Rules changed the temperature requirements for holding both hot and cold foods and upped the point deductions for those violations. The rules also added a letter grade to the facility's numerical score.

Jones advised that patrons look at the series of recent scores that are now part of the inspection reports restaurants must post. He said a single low score that is quickly corrected should not prompt serious concerns, especially during the transition.

Fulton is mobilizing after a period of low staffing and turnover among inspectors that meant many restaurants saw an inspector only once a year -- or less. When Piedmont's cafeteria got slammed with a failing score, it had been 18 months since its last inspection.

Fulton is getting back to a full staff as it implements the new rules, Jones said. It has also added an instructor to teach classes about the new standards.

"We're trying to up the ante, not only through inspections but education," Jones said.

The state guidelines call for most restaurants to be inspected twice a year. Metro Atlanta counties vary in how often they conduct routine inspections, according to an analysis of inspection statistics by The Atlanta Journal-Constitution.

Fayette County topped the charts with an average of about three routine inspections a year. Gwinnett County did almost as well and exceeded Fayette in total inspections, which include routine checks, follow-ups and informal inspections. Across metro Atlanta, Fulton, DeKalb, Clayton and Henry counties had the least frequent inspection rates, the AJC analysis found.

Experts said protecting the public from food-related illnesses in an important mission. About one in six Americans gets sick every year from a foodborne disease, according to the Centers for Disease Control and Prevention.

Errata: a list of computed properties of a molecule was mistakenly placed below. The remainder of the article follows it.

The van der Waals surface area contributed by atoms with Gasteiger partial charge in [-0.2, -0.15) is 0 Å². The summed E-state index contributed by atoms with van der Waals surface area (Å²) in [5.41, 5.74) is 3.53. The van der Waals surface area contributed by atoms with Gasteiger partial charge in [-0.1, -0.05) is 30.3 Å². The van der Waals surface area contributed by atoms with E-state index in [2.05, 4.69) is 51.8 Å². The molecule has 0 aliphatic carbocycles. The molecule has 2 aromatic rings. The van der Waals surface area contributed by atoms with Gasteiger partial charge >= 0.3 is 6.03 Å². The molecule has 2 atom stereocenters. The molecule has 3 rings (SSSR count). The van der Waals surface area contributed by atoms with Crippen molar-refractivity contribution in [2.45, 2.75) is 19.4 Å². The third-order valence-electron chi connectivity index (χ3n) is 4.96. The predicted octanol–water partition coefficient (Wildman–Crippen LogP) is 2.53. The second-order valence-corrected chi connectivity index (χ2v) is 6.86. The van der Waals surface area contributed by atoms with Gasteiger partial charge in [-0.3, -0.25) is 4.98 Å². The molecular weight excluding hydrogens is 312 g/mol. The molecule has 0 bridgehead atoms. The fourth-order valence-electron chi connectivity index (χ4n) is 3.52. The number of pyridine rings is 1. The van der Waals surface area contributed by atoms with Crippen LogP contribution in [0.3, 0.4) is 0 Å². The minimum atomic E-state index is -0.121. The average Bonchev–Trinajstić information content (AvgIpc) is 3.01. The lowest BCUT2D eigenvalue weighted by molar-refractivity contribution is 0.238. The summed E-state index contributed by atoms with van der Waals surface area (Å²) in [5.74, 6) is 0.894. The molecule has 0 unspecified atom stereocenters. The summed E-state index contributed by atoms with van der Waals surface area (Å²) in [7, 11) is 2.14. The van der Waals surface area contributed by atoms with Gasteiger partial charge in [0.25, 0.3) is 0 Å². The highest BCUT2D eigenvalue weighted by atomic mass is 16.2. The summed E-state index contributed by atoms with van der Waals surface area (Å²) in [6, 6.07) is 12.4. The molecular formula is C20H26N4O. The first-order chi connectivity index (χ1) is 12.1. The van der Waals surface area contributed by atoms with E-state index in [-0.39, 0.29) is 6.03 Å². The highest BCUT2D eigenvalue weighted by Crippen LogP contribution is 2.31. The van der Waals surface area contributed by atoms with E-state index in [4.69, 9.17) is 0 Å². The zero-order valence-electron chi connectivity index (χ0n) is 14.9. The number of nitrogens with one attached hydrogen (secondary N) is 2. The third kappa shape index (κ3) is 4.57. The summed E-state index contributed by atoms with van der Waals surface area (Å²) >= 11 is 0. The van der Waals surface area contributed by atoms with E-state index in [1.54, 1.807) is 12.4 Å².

Dr. Robert Geller, medical director of the Georgia Poison Center and a pediatrics professor at Emory University, said that proper preparation of foods can often eliminate pathogens that make their way into the food supply. Restaurant inspections can help make sure that raw food is properly stored, that food is cooked properly and maintained at a temperature that keeps it safe, he said.

Meredith Cook, a 25-year-old pharmacy student, said she's changed her dining habits since getting sick after eating chicken at a Mexican restaurant in December. About six hours after the meal, she became violently ill and ended up going to urgent care. The doctor suspected food poisoning and she was treated for dehydration. Cook said she missed several days of work recovering.

"It took me a long time before I could eat Mexican again -- and that was one of my favorite foods," Cook said. "At a Mexican place I still don't order chicken."

Most counties faced some difficulty when they implemented the new rules.

"It was a hard transition," said Hayla Hall, a spokeswoman for the health district that includes Henry County. But now that Henry's restaurants have been through a series of inspections and training classes under the new rules, Hall said most have adjusted.

"Everybody might not like it, but they understand it," Hall said.

Restaurant operators in Fulton say they want to do everything possible to keep their patrons safe. But they say it's important for the public that the inspection system fairly represent risks.

Karatassos, of the Buckhead Life Restaurant Group, said that if one food container out of 100 is not properly labeled, a restaurant can lose the same amount of points as a restaurant without any of its food properly labeled. The same is true in other categories. If one worker on the staff isn't properly wearing a hat or washes his hands just short of the required time, then the restaurant can fail that entire category.

"I think anybody with common sense can clearly see that if restaurants are being marked off for these gotcha's and one-off mistakes, then it's not fair," Karatassos said. "And it's not fair to the customer because they're not getting a clear picture as to what is happening."